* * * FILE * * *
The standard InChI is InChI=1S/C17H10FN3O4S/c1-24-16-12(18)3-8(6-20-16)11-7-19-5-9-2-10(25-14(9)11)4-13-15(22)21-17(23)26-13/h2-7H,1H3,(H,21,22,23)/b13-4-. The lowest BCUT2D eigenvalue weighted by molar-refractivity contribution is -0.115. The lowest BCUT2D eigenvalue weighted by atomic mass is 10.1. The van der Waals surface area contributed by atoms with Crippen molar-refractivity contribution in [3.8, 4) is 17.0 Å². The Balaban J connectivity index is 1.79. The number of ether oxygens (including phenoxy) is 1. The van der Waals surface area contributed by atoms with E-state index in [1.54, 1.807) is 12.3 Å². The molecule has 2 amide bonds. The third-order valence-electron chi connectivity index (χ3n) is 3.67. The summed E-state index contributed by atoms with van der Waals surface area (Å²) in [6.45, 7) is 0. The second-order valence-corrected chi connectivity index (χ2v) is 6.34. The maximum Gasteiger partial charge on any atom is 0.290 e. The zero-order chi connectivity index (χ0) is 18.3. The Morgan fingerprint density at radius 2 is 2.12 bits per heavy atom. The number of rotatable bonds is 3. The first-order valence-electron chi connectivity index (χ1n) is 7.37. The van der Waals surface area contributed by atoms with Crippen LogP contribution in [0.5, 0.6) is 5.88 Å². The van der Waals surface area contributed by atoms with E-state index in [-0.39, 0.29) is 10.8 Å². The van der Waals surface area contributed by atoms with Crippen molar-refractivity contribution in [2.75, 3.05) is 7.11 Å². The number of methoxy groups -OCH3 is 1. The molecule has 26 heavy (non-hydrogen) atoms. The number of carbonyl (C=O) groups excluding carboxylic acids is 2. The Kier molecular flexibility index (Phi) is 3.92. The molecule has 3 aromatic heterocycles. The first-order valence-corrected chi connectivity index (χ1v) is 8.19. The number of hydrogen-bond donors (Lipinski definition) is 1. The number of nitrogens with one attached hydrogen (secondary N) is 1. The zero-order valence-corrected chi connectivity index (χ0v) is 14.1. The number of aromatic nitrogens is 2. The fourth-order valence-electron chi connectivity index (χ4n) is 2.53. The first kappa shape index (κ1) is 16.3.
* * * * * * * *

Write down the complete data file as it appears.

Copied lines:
The standard InChI is InChI=1S/C17H10FN3O4S/c1-24-16-12(18)3-8(6-20-16)11-7-19-5-9-2-10(25-14(9)11)4-13-15(22)21-17(23)26-13/h2-7H,1H3,(H,21,22,23)/b13-4-. The lowest BCUT2D eigenvalue weighted by molar-refractivity contribution is -0.115. The lowest BCUT2D eigenvalue weighted by atomic mass is 10.1. The van der Waals surface area contributed by atoms with Crippen molar-refractivity contribution in [3.8, 4) is 17.0 Å². The Balaban J connectivity index is 1.79. The number of ether oxygens (including phenoxy) is 1. The van der Waals surface area contributed by atoms with E-state index in [1.54, 1.807) is 12.3 Å². The molecule has 2 amide bonds. The third-order valence-electron chi connectivity index (χ3n) is 3.67. The summed E-state index contributed by atoms with van der Waals surface area (Å²) in [6.45, 7) is 0. The second-order valence-corrected chi connectivity index (χ2v) is 6.34. The maximum Gasteiger partial charge on any atom is 0.290 e. The zero-order chi connectivity index (χ0) is 18.3. The Morgan fingerprint density at radius 2 is 2.12 bits per heavy atom. The number of rotatable bonds is 3. The first-order valence-electron chi connectivity index (χ1n) is 7.37. The van der Waals surface area contributed by atoms with Crippen LogP contribution in [0.5, 0.6) is 5.88 Å². The van der Waals surface area contributed by atoms with E-state index in [-0.39, 0.29) is 10.8 Å². The van der Waals surface area contributed by atoms with Crippen molar-refractivity contribution in [2.75, 3.05) is 7.11 Å². The number of methoxy groups -OCH3 is 1. The molecule has 26 heavy (non-hydrogen) atoms. The number of carbonyl (C=O) groups excluding carboxylic acids is 2. The Kier molecular flexibility index (Phi) is 3.92. The molecule has 3 aromatic heterocycles. The first-order valence-corrected chi connectivity index (χ1v) is 8.19. The number of hydrogen-bond donors (Lipinski definition) is 1. The number of nitrogens with one attached hydrogen (secondary N) is 1. The zero-order valence-corrected chi connectivity index (χ0v) is 14.1. The number of aromatic nitrogens is 2. The fourth-order valence-electron chi connectivity index (χ4n) is 2.53. The first kappa shape index (κ1) is 16.3.